(Bloomberg) Florida Senator Marco Rubio notched a personal best for earnings in 2012 as he and his wife, Jeanette, recorded almost $930,000 in taxable income—helped by $800,000 that a publisher paid for his best-selling autobiography.
The Rubios set another personal record that year; they incurred more than $11,000 in penalties and interest charges from the Internal Revenue Service, mostly because they paid no taxes on Marco Rubio’s publishing earnings until Oct. 15, 2013, according to documents that Rubio’s presidential campaign provided to Bloomberg News.
Voters wouldn’t necessarily be able to know that from the partial 2012 tax return that Rubio has released, one of 15 years’ worth of partial returns his campaign posted online last month. The 2012 return is undated, and it says the couple made $200,000 in “estimated tax payments” that were due that year. Actually, though, the Rubios filed for a six-month extension on their 2012 tax return, and they paid that $200,000 on the last day of the extension in 2013, according to a pair of tax statements that Rubio’s campaign hadn’t released previously.
It’s not unusual for people to get extensions on filing their federal income taxes; millions do it each year. Yet the IRS requires that they pay their annual taxes—or a reasonable estimate of them—by the normal deadline in mid-April or face penalties and interest on any overdue amounts. Rubio has paid such penalties in six of the last seven years, totaling more than $23,000, according to his partial tax returns. The penalty and interest for 2012 represent almost half that total.
Alex Conant, a spokesman for Rubio’s campaign, said in e-mails that the couple has filed for extensions on their taxes, including for 2012. In response to questions, he initially said the couple paid their entire 2012 tax bill—a balance of $248,171 before penalties and interest—on Oct. 15, 2013. Later, asked why the return had characterized $200,000 of that amount as “estimated payments,” he said instead that the $200,000 was paid before Oct. 15, 2013, but didn’t specify when. Conant didn’t respond to requests to reconcile his statements.
Rubio, once thought to be the candidate moderate Republicans and the party’s establishment would rally around, has struggled to make inroads in a nominating contest that has been dominated by Donald Trump amid a populist insurgency.
The Florida senator once again performed poorly in key races in Michigan and Mississippi on Tuesday, finishing fourth in both states behind Trump, Texas senator Ted Cruz and Ohio governor John Kasich and picking up zero delegates. So far, he has won only two Republican primaries, in Minnesota and Puerto Rico, and is limping into the make-or-break contest in his home state of Florida on March 15, where Trump holds a large lead in the most recent polling.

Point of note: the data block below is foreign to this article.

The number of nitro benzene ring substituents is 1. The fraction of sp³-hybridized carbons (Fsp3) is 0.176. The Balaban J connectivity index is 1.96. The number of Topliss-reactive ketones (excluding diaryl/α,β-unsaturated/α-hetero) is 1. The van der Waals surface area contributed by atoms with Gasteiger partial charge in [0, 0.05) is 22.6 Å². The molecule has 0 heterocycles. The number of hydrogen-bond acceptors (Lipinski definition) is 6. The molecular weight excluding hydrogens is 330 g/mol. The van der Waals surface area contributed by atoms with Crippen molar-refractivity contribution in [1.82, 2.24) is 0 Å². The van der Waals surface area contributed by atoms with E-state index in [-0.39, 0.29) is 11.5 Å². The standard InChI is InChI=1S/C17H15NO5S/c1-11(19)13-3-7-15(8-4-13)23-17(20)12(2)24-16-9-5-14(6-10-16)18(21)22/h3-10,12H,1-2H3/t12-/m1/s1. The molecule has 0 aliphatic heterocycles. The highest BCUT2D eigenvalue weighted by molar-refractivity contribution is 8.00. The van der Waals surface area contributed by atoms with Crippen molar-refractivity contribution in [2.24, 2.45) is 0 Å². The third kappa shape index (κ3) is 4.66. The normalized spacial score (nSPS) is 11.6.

In releasing partial tax returns for 2000 through 2014 last month, Rubio became the first of the leading Republican candidates to give voters at least some tax disclosures. Cruz and Kasich followed, but Trump has refused, saying he’ll wait until the IRS finishes an audit that’s under way. The IRS has said taxpayers are free to make their tax returns public, even when they’re under audit.
Rubio, Cruz and Kasich didn’t disclose documents that would provide a fuller picture of their finances, including schedules listing itemized deductions and detailing business income or statements providing supplementary information. By contrast, Democratic front-runner Hillary Clinton released returns for several years that included schedules and statements.
In Rubio’s case, the 2012 return demonstrates how partial disclosure—without schedules or statements—might give voters an inaccurate impression. That’s because the return says the Rubios made $200,000 in “2012 estimated tax payments” —a line on the 1040 income-tax form that indicates the payments were made sometime in 2012. Under IRS rules, people with significant earnings that aren’t subject to wage withholding—say, business income from publishing a book—are expected to make estimated tax payments during the year. However, regardless of what the return indicates, the Rubios didn’t pay estimated taxes in 2012 “because he didn’t know how much he’d get paid until the end of the year,” said Conant, the campaign spokesman.